The reason my problem was greater had to do with the way I painted when I started painting many years before. It was recommended that I use Windsor Netwon's Liquin as a medium along with Windsor Newton Retouch Varnish. In doing so, I discovered that I liked numerous applications of varnish so that the paint was essentially suspended in amber because it seemed to allow light to pool on, around, and under the layers. As I continued to paint, knife-work and other factors often precluded such a practice, but, whenever possible, .I relied on clear layers to achieve the sense of suspension that more or less sprang up with my painting and twined itself through my technique. Then I switched to Walnut Alkyd, attempting to use it as I had used retouch varnish in former days. Sometimes the Walnut covered, sometimes it beaded up on areas of its own choosing, refusing to bond. And sometimes the texture and image content of an area precluded such layering. Then, one day, I discovered that if I kept returning to such an area before it dried completely, and brushed the new layer once again, the viscosity of the drying medium would eventually win out and the area would gradually accept applications. Repeated applications often meant that such areas closed up, but not always.
In my quest for a solution, I found Kurt Wehlte's discussion helpful, under the headings The Basic Elements of Painting as well as Systematic Layer Painting. Looking for alternatives, I chose not to use Gamvar, primarily because of ventilation and my health; the same reasons, incidentally, that I did not return to Liquin. I paint in the middle of our home, and it came down to either creating artwork or dismantling and attempting to reconstruct more of our lives than was reasonable. And on top of all that, there remained the questions (perhaps unanswerable) about what substances in the mixture of my technique would actually bond with what.
This painting, more than any that I have painted since switching to the Walnut, is, in terms of its surface texture, a sea of glass. And, sure enough, I eventually experienced not only bonding problems, but applications of the medium that dried with a cloudy, waxy appearance. Then I had a thought: I was dealing with a mechanical problem instead of a purely chemical problem, to borrow from a distinction to which I was introduced in schoolroom science classes (not perhaps a universally applicable distinction, but handy enough for teaching basics). After all, my do-it-yourself solution to the problem (already described) was more mechanical than chemical; that is, the medium bonded with paint and, for the most part, bonded to other layers of itself, except when the surface tension of the volume applied was too weak to hold its shape after after been brushed on. So, using a soft cloth I hand-rubbed a very small quantity of medium (about the size of a dime) over the entire panel. Between this oiling-out technique and my viscosity-solution, I was able to complete the painting as intended.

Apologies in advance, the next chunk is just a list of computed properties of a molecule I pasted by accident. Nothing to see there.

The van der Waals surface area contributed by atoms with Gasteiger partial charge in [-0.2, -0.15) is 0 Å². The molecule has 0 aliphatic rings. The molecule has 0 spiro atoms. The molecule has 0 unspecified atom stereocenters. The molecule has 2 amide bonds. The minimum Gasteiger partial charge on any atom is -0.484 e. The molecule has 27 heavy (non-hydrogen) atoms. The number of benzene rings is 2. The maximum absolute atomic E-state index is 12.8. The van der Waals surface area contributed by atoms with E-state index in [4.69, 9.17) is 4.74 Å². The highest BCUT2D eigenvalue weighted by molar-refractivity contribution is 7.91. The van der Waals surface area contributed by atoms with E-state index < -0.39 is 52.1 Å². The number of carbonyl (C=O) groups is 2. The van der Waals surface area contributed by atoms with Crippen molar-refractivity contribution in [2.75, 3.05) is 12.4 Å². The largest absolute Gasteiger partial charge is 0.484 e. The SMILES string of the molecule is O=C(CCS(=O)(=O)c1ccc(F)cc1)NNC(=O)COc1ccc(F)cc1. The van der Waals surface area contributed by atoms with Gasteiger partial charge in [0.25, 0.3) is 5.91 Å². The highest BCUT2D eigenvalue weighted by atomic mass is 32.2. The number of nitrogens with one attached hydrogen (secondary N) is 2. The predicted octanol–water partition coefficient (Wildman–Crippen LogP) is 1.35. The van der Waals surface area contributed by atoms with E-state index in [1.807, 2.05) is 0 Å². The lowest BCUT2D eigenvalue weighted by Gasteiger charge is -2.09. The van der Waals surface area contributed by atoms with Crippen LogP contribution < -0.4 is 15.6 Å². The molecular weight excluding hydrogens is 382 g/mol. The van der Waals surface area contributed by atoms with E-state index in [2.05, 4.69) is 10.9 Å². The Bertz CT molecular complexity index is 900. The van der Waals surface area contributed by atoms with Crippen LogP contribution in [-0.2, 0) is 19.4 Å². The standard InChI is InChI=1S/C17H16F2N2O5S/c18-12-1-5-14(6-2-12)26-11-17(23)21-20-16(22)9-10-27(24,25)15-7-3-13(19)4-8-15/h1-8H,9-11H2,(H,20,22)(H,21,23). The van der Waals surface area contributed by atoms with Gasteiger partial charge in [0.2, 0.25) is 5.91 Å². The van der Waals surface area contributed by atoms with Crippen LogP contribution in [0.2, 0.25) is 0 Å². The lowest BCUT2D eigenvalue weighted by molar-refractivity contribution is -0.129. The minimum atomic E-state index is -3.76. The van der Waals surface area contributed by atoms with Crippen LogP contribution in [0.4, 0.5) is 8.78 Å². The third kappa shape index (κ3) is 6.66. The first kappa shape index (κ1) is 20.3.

I can envision restorers and archivists squirming in their chairs; nevertheless, I have logged enough time studying originals in person to know that even if there were rules and a right way of doing things, every rule has been broken and the right way ignored at one time or another by people whose work and stature are truly great. I have also studied enough of the chemistry of the art to know that most solutions require not just reason, but reasonableness. Ultimately technical questions come down to a decision that must reconcile one's own life or health with the life of the artwork. Archival soundness, personal health, budget, and feasibility are part of every technical decision. Research always garners not only divergent but strongly held opinions, facts as well as inconclusive data, noteworthy exceptions to almost any rule, and, ultimately, the need to make a decision, stay the course, and get on with the future.
I came upon the original of this superlative artwork during a visit to a traveling exhibit at a local museum. I am a long-time fan of John Singer Sargent, and this piece held me fast by its transcendent genius, but I am also an archivist, sensitive—even inclined to be overly sensitive—toward all things archival. This artwork, however, comes readily to mind whenever I am faced with questions about archival quality because, much to my surprise and guilty delight, Sargent painted it on cardboard. Rosina Ferrara, Head of a Capri Girl (1878) by John Singer Sargent